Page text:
Heike Mainhardt-Gibbs presented a joint study by the IMF and World Bank assessing their efficacy in addressing extractive industry transparency in their operations. Entitled "Assessment of the IMF and World Bank Extractive Industry Transparency Implementation," their report looks at fifty-seven resources-rich countries in both lending and non-lending operations, using all publicly available reports and project documents from the World Bank and the IMF from June 2003 to April 2008. The report evaluated and rated three aspects of transparency according to the level of assistance and priority given in both institutions: public disclosure of revenue payments, public disclosure of contracts and civil society. The report shows that transparency has been addressed at some level in a majority of the nations evaluated; nonetheless, overall use of transparency indicators is neither consistent nor comprehensive. Revenue disclosure as a performance indicator was more frequent with the IMF than with the World Bank: the IMF listed revenue disclosure as a performance indicator in 59 percent of countries' lending programs, whereas the World Bank listed the indicator for only 19 percent of the countries' lending programs. Contract disclosure is not frequently used as a performance indicator by either the IMF or the World Bank. The IFC requires contract disclosure for 'significant' extractive industry projects - those supported by 10 percent or more of government revenues.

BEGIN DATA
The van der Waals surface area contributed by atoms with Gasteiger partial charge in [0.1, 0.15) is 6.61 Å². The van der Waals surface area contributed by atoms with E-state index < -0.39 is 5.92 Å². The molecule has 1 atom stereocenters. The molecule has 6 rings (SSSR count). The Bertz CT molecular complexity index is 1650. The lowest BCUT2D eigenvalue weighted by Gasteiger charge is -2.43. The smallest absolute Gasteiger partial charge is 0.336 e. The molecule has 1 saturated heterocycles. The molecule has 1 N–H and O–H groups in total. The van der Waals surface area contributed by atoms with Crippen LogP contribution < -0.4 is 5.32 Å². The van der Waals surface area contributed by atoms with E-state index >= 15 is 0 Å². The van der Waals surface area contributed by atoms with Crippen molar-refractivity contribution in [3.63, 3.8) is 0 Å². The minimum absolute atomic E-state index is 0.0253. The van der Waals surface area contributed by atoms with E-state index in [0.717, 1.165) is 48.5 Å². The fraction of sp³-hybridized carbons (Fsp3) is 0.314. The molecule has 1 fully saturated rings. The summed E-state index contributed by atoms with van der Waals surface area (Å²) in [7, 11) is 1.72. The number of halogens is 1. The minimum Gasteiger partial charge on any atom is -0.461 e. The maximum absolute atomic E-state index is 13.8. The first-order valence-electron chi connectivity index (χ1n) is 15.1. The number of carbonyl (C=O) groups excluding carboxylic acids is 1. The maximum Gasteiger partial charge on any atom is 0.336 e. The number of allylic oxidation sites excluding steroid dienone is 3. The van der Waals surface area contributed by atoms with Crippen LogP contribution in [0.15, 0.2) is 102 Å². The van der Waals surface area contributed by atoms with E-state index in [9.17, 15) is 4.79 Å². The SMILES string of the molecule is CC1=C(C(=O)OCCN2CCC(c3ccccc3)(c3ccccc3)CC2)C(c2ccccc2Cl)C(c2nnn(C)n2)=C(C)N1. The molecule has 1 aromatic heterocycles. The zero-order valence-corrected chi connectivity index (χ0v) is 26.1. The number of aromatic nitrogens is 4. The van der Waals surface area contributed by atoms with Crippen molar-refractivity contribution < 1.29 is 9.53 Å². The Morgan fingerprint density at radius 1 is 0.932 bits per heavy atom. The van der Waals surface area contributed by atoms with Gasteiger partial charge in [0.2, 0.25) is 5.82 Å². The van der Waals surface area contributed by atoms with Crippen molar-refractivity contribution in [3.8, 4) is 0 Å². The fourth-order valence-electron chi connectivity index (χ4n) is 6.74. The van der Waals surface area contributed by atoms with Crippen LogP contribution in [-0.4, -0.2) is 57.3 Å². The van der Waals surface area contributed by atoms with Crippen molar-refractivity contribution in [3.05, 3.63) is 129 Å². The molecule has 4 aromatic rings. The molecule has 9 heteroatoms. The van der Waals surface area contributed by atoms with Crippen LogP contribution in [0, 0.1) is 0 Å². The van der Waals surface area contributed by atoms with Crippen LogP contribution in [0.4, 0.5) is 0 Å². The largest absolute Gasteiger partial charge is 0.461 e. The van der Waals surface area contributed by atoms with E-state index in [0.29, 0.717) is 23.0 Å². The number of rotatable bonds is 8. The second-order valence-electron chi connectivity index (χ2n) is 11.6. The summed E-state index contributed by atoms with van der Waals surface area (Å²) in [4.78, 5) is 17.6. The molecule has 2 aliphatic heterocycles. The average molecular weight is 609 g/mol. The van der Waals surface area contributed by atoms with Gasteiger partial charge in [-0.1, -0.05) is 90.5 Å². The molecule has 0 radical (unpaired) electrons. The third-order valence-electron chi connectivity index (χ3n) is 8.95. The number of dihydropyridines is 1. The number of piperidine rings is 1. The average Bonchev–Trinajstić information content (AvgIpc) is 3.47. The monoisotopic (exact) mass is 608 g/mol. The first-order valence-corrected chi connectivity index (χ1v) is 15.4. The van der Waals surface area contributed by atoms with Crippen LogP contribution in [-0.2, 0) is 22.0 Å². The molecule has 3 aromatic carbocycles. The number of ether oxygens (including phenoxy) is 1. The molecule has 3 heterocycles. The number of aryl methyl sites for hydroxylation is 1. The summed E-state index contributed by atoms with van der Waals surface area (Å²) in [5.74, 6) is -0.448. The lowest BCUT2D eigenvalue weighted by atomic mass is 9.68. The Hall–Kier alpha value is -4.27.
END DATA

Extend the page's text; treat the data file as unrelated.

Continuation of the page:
Mainhardt-Gibbs emphasized the importance of developing a consistent approach across various institutions for evaluating the transparency of extractive industries, and suggested that more institutions use contract disclosure as an additional indicator to measure transparency.